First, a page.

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Network Types and Topologies 

 

Types of Networks ? Physical


Peer-To-Peer

On a peer-to-peer network the computers can act as the client or the server, this basically means that any computer can access the others resources when it needs to or chooses to do so. 

Quick characteristics of this network: 

  1. No centralized server exists
  2. Computers can be client or server
  3. Security is an issue on this type of network
  4. Best suited for small networks (10 or fewer computers)
  5. The easiest and cheapest to install

 

Client Server

Also known as ?Server-Based?.  This network uses a special computer(s) referred to as servers to house and share resources.  A server?s sole purpose is to authenticate (allow login) and provide resources to a client.  Specialized software and hardware is used on the server. 

Quick characteristics of this network: 

  1. Designed to support many users
  2. More secure, users must have an ID and password to gain access
  3. Servers are designed to handle multiple request
  4. Provides a centralized location for resources
  5. Great for large number of computers

 

Types of Networks ? By Topology


Star

Computers are networked (connected) together using a central hub/switch.  Each computer on the network transmits directly to the hub; the hub then sends the transmission to the computer it is addressed to.  The star network can be implemented using twisted pair (10baseT or 100baseT) cabling a hub/switch.  All computers must be attached to the hub in order to transmit.  This the most popular type of network used today.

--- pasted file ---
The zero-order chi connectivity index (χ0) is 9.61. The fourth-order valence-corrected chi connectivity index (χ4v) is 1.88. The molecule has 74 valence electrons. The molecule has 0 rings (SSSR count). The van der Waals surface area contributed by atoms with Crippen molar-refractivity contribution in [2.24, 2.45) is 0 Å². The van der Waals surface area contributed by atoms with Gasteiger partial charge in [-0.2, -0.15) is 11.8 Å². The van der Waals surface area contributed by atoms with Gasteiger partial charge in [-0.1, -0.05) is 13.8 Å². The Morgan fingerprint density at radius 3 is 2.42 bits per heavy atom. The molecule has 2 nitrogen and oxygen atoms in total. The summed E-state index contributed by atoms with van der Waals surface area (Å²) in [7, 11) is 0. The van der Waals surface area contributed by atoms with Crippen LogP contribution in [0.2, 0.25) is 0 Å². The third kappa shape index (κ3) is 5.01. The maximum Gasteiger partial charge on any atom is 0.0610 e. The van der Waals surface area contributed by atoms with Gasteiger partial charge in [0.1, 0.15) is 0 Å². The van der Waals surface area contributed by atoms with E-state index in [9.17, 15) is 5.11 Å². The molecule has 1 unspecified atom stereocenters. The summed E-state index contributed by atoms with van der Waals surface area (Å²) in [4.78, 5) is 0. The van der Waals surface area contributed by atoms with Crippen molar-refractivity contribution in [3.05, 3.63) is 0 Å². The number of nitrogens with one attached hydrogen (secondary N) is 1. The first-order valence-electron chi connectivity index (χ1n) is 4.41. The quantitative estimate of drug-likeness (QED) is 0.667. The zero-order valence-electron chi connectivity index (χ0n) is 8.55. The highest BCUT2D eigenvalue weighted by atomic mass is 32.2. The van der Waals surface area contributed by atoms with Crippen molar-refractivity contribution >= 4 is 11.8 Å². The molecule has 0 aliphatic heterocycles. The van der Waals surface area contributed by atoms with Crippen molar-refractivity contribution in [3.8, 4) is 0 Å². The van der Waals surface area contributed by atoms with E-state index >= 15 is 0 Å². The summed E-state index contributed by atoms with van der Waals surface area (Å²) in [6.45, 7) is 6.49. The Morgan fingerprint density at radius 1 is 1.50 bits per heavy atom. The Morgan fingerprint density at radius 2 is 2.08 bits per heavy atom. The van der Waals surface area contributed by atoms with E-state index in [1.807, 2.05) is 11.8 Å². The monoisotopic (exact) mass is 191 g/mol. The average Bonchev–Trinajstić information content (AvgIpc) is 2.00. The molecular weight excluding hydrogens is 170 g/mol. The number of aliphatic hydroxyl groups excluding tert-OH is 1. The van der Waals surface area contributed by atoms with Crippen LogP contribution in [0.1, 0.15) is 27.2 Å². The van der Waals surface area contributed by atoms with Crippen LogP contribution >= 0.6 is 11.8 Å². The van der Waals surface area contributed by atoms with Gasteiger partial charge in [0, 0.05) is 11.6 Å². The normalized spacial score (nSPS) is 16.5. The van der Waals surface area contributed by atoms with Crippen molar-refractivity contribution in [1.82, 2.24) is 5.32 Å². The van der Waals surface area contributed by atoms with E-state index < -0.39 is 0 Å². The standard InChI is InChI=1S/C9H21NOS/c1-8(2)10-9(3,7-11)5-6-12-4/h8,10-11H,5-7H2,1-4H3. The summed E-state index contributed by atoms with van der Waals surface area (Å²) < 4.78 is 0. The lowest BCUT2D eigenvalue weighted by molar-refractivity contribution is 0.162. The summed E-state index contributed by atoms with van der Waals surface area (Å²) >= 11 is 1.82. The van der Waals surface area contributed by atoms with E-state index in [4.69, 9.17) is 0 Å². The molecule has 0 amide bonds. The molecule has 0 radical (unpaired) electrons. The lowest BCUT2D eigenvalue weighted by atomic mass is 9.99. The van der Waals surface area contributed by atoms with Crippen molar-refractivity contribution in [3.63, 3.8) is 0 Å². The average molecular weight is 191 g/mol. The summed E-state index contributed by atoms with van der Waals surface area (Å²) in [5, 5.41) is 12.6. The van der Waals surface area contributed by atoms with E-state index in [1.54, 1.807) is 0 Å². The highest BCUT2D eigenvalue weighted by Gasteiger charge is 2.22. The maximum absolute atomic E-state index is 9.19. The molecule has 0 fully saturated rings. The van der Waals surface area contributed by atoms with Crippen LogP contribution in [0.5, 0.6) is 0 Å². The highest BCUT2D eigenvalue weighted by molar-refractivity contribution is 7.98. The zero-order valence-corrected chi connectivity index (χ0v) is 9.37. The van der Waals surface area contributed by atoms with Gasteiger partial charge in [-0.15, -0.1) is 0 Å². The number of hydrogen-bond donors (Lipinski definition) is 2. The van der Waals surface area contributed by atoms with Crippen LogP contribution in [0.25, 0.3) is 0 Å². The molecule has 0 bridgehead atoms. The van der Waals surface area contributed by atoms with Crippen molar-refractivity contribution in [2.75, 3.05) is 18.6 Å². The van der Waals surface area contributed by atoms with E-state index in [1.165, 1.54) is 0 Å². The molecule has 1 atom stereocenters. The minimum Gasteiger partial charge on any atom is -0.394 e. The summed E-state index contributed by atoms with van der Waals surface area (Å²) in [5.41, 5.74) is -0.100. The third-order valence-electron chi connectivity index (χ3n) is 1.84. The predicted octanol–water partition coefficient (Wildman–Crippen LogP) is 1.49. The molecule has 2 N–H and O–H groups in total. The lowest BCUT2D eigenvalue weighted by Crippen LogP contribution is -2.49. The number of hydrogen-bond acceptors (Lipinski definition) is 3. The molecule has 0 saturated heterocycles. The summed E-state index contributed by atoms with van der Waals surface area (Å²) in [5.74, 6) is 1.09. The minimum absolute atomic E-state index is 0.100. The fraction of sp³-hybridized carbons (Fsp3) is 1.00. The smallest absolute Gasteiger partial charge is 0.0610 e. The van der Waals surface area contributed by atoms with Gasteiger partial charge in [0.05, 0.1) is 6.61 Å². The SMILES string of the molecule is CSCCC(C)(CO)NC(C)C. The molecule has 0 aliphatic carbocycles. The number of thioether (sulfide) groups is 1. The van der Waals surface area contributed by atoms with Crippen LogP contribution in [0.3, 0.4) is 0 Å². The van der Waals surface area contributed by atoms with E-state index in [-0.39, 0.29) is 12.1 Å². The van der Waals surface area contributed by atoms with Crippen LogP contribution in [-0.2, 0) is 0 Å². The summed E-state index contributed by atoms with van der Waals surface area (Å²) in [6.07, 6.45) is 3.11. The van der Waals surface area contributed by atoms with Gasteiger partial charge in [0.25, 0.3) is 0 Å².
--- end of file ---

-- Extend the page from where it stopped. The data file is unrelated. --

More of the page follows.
Quick characteristics of this network: 

  1. Easy to troubleshoot and locate cable breaks
  2. Easy to add new computers to the network, just plug into the hub/switch
  3. Uses more cabling
  4. Since it is centralized, if hub fails the entire network will go down

 

Bus

Consists of a single cable to which all computers are attached.  All of the computers are daisy-chained to each other.  This is a common network for peer-to-peer.  The media required to implement a bus would be Thinnet (10base2) cabling, BNC ?T-connectors? and 50-ohm terminators.  The bus is also, referred to as a linear (straight line) bus. 

Quick characteristics of this network: 

  1. Fast and simple to setup
  2. Requires very little hardware
  3. Best for small networks
  4. Problems can bring down the entire network

 

Ring

Similar to the star, in this topology the data line actually forms a logical ring to which all the computers are attached.  This topology uses what is referred to as ?Token Passing? to transmit data.  Each computer on the network gets to access the token and use it to transmit its data.  The token flows in a continuous circle.  This topology is commonly used with IBM?s Token Ring Networks. 

 

Mesh

This topology is a combination of the above networks and is common on very large networks where fault tolerance is needed (guard against failure).  Essentially, the computers are connected to each other, this requires a significant amount of cabling and is very difficult to install. 

 

Wireless

Computers using this type of network topology are not restricted by cables but transmits data and shares resources over radio waves, hence the term wireless.  A wireless transceiver (network card) is attached each computer on the network and an wireless ?Access Point? is used to bridge the signal back to a server or wired back bone.  Whether you are part of the mobile workforce of a large corporation or you are the average Joe using your home network, the advantage is "No Wires".

 

** This Guide is a work in progress will be added to throughout the year **